One of the key contributions of the book is to assemble in one handy place the current literature about the amount of medical malpractice, the number of med-mal claims, the settlement/judgment costs and transaction costs of these cases, insurance premiums, and ups and downs in insurance markets. Baker argues convincingly that there is an epidemic of medical practice in the United States, nearly 100,000 preventable deaths annually, with only a fraction of claims being pursued (and most nonmeritorious claims are resolved before trial and often are dropped). The number of deaths annually exceeds automobile-related and workplace-related deaths combined, yet the medical-liability insurance premiums in toto are a small fraction of the premiums collected for auto and worker's comp.

Baker approaches his study with an open mind and transparently - he shows the reader the evidence, the bases for his interpretation of the evidence, and honestly identifies where the data are uncertain, limited or unclear. The book is quite refreshing in this regard, given the jeremiads one usually sees in these discussions.
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17 of 22 people found the following review helpful By Linda on May 5, 2007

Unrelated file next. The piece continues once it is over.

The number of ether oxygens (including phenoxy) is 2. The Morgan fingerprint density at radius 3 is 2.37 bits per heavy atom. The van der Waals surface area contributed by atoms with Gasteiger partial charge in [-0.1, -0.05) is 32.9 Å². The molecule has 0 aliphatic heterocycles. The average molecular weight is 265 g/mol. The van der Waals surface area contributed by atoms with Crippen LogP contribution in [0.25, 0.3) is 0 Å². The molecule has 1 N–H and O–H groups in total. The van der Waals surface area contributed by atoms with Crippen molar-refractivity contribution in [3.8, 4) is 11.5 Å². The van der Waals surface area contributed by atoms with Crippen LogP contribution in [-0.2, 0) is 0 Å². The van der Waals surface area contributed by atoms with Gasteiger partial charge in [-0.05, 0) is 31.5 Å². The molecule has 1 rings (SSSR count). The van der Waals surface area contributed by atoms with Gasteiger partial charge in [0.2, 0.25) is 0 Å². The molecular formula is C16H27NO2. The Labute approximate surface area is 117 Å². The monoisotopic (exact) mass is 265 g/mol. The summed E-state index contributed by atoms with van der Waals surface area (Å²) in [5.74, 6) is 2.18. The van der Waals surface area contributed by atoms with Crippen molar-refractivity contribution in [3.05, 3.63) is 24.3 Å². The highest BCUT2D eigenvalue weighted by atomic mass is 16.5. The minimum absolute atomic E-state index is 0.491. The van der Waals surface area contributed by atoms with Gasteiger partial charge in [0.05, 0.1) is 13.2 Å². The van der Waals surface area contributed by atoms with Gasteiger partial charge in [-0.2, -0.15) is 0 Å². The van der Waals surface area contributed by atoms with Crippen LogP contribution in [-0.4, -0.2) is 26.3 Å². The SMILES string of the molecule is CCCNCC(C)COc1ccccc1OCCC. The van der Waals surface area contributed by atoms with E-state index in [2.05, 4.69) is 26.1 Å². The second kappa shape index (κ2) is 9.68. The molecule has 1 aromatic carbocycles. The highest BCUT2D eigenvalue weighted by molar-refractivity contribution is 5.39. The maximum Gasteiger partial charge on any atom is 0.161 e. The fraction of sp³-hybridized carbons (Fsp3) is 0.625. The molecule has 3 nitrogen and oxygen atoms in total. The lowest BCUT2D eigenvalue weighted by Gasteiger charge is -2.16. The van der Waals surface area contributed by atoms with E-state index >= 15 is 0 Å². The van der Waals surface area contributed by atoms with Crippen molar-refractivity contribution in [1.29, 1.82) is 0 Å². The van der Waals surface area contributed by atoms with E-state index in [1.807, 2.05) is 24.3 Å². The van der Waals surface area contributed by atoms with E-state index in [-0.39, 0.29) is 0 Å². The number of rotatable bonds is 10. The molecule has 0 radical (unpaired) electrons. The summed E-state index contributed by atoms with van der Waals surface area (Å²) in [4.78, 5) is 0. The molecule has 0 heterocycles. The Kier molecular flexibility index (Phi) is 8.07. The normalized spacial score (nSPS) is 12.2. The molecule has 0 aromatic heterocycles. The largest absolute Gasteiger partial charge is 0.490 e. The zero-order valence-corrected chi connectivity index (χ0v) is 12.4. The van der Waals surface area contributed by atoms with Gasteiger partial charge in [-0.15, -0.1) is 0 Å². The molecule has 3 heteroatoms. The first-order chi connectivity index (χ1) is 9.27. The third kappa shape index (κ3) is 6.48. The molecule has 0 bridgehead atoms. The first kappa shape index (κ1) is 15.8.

Format: Hardcover Verified Purchase
This book is a must read for anyone who thinks that tort reform is a good idea. We've tried it in California. The effect has been to effectively immunize health care providers from liability by closing the courthouse door to claims of medical negligence. There is no incentive to improve the health care system or to address the systemic problems that cause most injuries and deaths.

Medical negligence is a fact. Our government estimates that as many as 98,000 people per year die from preventable medical errors. The cost of these errors is enormous and, when our civil justice system is crippled by tort reform, those costs are often shouldered by the public through increased taxes and fees.

Tort law is designed to do two things: to provide just and reasonable compensation to people injured by the negligence or carelessness of another and to discourage behavior likely to result in injury. When we "dis-incentivize" good medical practices by immunizing health care providers, we make it more, not less, likely that people will be injured as a result of medical errors.